Hotels, COVID-19, HIPAA & Technology. What Is Hospitality’s Role In Information Gathering?
By Mark Fancourt, Co-Founder at TRAVHOTECH
Over the last couple of weeks, the world has started to consider the reopening of commerce as countries gain a level of control over coronavirus transmission. The topic of cleaning and sanitation has been high on the list for the hospitality industry and hotel operations.
Industry leaders, operators, pundits, research, surveys, suppliers and a relative level of common sense has suggested that the guest, as well as staff, will have a heightened focus on the environment that they sleep, dine and work in.
In quick time each major brand has come to market with their 'new' cleaning protocols. Some announcing partnerships with consumer cleaning and chemical brands, aligning nicely with the United States Presidents recent gaffe. Kudos to the marketing team. Although by the time everyone is finished there will be limited competitive advantage to be gained in that space. However, it may serve to settle the guests concerns.
Guest, Staff & COVID-19 Status
Of more significant concern is guest and staff wellness and personal health status as it relates to the virus. The cleanest hotel does not protect us from a person carrying the virus.
We have come to understand that COVID-19 will be prevalent in society on a global scale for some time to come. Based upon normal timelines for vaccine production it is likely to be at least another twelve months. That does not take into account that the virus may also mutate in the coming seasons.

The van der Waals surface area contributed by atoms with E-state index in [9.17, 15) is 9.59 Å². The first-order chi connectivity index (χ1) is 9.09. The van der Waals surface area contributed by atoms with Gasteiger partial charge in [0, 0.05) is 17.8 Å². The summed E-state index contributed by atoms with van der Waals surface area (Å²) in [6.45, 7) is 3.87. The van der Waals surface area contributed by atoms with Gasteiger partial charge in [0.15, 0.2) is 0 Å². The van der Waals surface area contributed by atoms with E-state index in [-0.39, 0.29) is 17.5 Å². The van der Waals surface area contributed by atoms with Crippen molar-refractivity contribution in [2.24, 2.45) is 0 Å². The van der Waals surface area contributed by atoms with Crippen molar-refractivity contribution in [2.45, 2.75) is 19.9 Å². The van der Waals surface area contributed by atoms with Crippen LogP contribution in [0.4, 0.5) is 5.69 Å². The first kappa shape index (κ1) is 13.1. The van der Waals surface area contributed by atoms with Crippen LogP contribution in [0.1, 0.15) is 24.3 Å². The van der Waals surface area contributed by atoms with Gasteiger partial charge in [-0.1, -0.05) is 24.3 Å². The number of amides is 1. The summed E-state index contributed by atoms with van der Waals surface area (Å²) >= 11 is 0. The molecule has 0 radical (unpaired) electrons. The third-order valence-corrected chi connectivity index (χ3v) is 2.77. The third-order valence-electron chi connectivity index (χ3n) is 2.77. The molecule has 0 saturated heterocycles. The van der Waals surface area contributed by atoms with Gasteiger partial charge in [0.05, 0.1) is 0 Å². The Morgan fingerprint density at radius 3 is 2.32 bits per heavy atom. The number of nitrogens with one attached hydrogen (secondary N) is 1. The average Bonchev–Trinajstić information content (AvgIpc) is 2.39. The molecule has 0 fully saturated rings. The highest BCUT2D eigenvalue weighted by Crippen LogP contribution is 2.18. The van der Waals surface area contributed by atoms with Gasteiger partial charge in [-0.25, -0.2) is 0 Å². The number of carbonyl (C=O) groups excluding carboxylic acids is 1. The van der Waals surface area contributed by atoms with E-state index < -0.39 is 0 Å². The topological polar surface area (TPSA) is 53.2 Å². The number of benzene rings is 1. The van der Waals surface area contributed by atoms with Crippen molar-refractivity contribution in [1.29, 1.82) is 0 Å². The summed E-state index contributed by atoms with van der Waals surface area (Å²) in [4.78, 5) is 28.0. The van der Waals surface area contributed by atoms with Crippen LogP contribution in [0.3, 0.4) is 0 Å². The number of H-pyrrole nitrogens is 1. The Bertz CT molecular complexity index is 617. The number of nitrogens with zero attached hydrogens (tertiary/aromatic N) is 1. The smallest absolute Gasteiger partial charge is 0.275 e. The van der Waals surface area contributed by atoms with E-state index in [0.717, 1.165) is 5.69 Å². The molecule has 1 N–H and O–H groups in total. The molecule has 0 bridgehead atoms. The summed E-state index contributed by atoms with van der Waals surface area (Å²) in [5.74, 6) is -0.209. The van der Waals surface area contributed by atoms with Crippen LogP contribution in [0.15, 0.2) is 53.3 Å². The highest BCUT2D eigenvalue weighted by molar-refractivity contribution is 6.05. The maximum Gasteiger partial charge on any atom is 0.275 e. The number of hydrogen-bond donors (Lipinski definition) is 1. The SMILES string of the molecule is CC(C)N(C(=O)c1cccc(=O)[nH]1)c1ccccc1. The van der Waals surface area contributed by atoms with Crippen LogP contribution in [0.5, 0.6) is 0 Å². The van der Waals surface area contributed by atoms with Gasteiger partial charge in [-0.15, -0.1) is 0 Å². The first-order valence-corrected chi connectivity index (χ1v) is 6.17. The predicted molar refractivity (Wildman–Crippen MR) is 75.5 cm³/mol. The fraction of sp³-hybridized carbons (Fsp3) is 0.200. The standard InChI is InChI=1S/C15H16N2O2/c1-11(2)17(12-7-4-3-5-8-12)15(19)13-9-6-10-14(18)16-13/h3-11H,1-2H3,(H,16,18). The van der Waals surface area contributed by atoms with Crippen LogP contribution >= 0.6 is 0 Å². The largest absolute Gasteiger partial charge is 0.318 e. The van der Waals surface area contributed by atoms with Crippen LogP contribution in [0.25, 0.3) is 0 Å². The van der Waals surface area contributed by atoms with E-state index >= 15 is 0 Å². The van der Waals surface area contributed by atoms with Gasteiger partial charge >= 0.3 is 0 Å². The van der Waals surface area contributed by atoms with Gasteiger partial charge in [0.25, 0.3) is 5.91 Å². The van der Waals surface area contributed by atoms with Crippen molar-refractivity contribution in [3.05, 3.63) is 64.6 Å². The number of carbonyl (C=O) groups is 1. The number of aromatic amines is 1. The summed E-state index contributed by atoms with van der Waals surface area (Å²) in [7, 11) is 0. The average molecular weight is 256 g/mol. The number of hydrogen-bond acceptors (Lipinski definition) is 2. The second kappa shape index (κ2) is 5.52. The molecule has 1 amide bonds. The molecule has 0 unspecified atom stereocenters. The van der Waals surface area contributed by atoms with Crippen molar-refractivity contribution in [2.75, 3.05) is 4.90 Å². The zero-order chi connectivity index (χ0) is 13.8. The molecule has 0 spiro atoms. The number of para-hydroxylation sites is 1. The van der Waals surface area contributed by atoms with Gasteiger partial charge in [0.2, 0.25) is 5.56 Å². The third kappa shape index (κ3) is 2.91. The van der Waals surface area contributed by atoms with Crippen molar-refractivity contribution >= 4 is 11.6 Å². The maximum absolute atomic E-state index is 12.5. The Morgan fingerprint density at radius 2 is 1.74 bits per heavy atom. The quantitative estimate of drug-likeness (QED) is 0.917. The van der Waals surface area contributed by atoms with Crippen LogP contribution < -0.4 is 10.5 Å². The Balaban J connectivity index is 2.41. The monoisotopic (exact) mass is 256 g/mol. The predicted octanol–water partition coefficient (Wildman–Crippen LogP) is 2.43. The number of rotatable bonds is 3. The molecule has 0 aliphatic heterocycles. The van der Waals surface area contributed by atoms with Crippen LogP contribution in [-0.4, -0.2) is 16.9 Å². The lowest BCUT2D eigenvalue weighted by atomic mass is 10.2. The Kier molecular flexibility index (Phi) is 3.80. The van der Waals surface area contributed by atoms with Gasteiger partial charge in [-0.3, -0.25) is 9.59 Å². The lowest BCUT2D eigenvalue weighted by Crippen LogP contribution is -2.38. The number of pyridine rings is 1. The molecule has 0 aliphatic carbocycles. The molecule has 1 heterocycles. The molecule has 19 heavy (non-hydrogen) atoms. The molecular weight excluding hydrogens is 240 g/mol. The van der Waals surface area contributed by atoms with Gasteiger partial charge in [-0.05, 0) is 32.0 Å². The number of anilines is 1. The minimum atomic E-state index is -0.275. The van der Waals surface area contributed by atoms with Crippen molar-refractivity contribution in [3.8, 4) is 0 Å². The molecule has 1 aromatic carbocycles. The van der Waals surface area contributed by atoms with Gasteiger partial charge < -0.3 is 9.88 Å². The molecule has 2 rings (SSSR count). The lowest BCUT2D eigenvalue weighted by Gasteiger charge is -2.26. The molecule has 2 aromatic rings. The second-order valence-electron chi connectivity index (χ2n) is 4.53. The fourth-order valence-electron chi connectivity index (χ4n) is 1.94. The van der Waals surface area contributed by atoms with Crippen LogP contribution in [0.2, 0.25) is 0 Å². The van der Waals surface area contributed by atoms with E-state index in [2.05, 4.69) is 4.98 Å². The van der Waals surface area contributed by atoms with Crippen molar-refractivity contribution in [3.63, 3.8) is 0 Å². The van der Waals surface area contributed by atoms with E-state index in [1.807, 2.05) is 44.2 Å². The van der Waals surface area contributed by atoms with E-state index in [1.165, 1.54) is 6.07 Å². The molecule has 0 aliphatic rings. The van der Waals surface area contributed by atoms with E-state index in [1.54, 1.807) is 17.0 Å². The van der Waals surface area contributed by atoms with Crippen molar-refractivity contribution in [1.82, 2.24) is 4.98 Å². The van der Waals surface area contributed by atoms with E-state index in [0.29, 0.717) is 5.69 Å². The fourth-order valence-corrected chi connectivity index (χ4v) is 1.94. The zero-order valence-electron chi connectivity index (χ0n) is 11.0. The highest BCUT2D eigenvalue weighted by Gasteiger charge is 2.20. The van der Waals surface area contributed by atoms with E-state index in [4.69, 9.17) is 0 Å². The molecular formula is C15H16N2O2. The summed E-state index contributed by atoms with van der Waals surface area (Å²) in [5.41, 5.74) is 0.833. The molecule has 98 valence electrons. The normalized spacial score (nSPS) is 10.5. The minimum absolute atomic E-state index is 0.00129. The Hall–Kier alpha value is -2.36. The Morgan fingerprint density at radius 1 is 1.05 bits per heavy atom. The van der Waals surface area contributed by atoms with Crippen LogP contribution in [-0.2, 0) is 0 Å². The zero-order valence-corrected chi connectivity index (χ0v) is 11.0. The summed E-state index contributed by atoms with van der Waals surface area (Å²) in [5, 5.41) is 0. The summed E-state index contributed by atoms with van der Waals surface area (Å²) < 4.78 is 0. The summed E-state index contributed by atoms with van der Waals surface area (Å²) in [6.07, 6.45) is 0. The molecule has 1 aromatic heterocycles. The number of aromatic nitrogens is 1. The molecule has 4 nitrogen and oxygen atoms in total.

Initial plans have been tabled. All guests and staff will have temperature checked. This is useful. Although dependent upon the stage and the severity of the virus load, far from foolproof.
The preferred state is wide ranging testing and registration of persons as virus free or having previously contracted the virus and therefore having antibodies against the virus. Based upon current level of knowledge about the virus, it is also less than certain whether antibodies protect from a recurrence of the virus and for how long. The ability to provide this scale of testing capability is well beyond the hospitality industry and will need to be delivered at a government level.
Woody Wade presented a future vision of a possible world, post coronavirus for global travel last week on Hospitality Net. If you've not read it, it is both entertaining, informative and confronting as it captures a possibility of how our industry may look in the near future.
Woody's article prompted further thought to the broader ramifications. Some that may become applied to industry, based upon existing processes we see today in hospitality around the globe.
Hospitality & COVID-19 data gathering
To date, most developed nations have stated a desire for a national registration program for COVID-19 status. On a broader level some type of international tracking and COVID-19 'free' status has been suggested to allow cross border and international travel. Some countries have commenced the process with the cooperation of big-tech based upon mobile devices. A step in the right direction for those that are willing to be involved in the program.
When guests and staff arrive at hotels COVID-19 information will need to be reviewed and verified by industry workers. We can anticipate that it would apply for in-house guests, diners and general visitors to a hotel, restaurant and the like for the foreseeable future.
This situation raises a number of questions for hospitality industry operations;